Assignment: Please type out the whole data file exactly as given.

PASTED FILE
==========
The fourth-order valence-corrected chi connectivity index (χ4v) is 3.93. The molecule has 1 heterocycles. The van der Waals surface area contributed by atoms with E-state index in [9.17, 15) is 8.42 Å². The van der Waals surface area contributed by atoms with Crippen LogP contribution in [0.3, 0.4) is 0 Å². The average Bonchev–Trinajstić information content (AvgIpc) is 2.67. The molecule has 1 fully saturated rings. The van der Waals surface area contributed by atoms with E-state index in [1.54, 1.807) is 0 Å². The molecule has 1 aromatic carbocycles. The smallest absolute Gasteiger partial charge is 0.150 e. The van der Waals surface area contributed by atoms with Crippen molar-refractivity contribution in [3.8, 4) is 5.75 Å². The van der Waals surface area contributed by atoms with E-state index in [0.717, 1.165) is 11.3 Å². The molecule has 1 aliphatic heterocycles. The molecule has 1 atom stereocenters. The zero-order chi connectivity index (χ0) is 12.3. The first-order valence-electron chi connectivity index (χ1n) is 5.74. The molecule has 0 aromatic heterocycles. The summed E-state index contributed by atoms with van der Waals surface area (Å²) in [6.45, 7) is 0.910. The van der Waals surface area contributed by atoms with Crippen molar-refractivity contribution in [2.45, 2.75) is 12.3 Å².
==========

The fourth-order valence-corrected chi connectivity index (χ4v) is 3.93. The molecule has 1 heterocycles. The van der Waals surface area contributed by atoms with E-state index in [9.17, 15) is 8.42 Å². The van der Waals surface area contributed by atoms with Crippen LogP contribution in [0.3, 0.4) is 0 Å². The average Bonchev–Trinajstić information content (AvgIpc) is 2.67. The molecule has 1 fully saturated rings. The van der Waals surface area contributed by atoms with E-state index in [1.54, 1.807) is 0 Å². The molecule has 1 aromatic carbocycles. The smallest absolute Gasteiger partial charge is 0.150 e. The van der Waals surface area contributed by atoms with Crippen molar-refractivity contribution in [3.8, 4) is 5.75 Å². The van der Waals surface area contributed by atoms with E-state index in [0.717, 1.165) is 11.3 Å². The molecule has 1 aliphatic heterocycles. The molecule has 1 atom stereocenters. The zero-order chi connectivity index (χ0) is 12.3. The first-order valence-electron chi connectivity index (χ1n) is 5.74. The molecule has 0 aromatic heterocycles. The summed E-state index contributed by atoms with van der Waals surface area (Å²) in [6.45, 7) is 0.910. The van der Waals surface area contributed by atoms with Crippen molar-refractivity contribution in [2.45, 2.75) is 12.3 Å².